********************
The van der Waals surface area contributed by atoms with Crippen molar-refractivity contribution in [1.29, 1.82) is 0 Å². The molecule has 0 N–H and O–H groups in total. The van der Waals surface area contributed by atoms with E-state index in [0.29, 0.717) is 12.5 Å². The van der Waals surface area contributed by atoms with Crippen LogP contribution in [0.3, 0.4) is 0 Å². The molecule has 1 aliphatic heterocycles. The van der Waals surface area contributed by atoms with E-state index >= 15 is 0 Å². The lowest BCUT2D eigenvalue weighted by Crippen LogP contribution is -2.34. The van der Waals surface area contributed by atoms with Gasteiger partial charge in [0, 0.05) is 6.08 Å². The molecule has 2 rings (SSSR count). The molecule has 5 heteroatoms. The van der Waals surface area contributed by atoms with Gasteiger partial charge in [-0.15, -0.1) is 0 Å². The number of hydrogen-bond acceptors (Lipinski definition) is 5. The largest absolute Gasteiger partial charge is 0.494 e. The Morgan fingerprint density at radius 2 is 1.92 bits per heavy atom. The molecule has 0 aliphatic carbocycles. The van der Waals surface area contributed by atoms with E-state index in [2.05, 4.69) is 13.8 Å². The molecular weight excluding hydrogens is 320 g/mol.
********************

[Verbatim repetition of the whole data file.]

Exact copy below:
The van der Waals surface area contributed by atoms with Crippen molar-refractivity contribution in [1.29, 1.82) is 0 Å². The molecule has 0 N–H and O–H groups in total. The van der Waals surface area contributed by atoms with E-state index in [0.29, 0.717) is 12.5 Å². The van der Waals surface area contributed by atoms with Crippen LogP contribution in [0.3, 0.4) is 0 Å². The molecule has 1 aliphatic heterocycles. The van der Waals surface area contributed by atoms with E-state index >= 15 is 0 Å². The lowest BCUT2D eigenvalue weighted by Crippen LogP contribution is -2.34. The van der Waals surface area contributed by atoms with Gasteiger partial charge in [0, 0.05) is 6.08 Å². The molecule has 2 rings (SSSR count). The molecule has 5 heteroatoms. The van der Waals surface area contributed by atoms with Gasteiger partial charge in [-0.15, -0.1) is 0 Å². The number of hydrogen-bond acceptors (Lipinski definition) is 5. The largest absolute Gasteiger partial charge is 0.494 e. The Morgan fingerprint density at radius 2 is 1.92 bits per heavy atom. The molecule has 0 aliphatic carbocycles. The van der Waals surface area contributed by atoms with E-state index in [2.05, 4.69) is 13.8 Å². The molecular weight excluding hydrogens is 320 g/mol.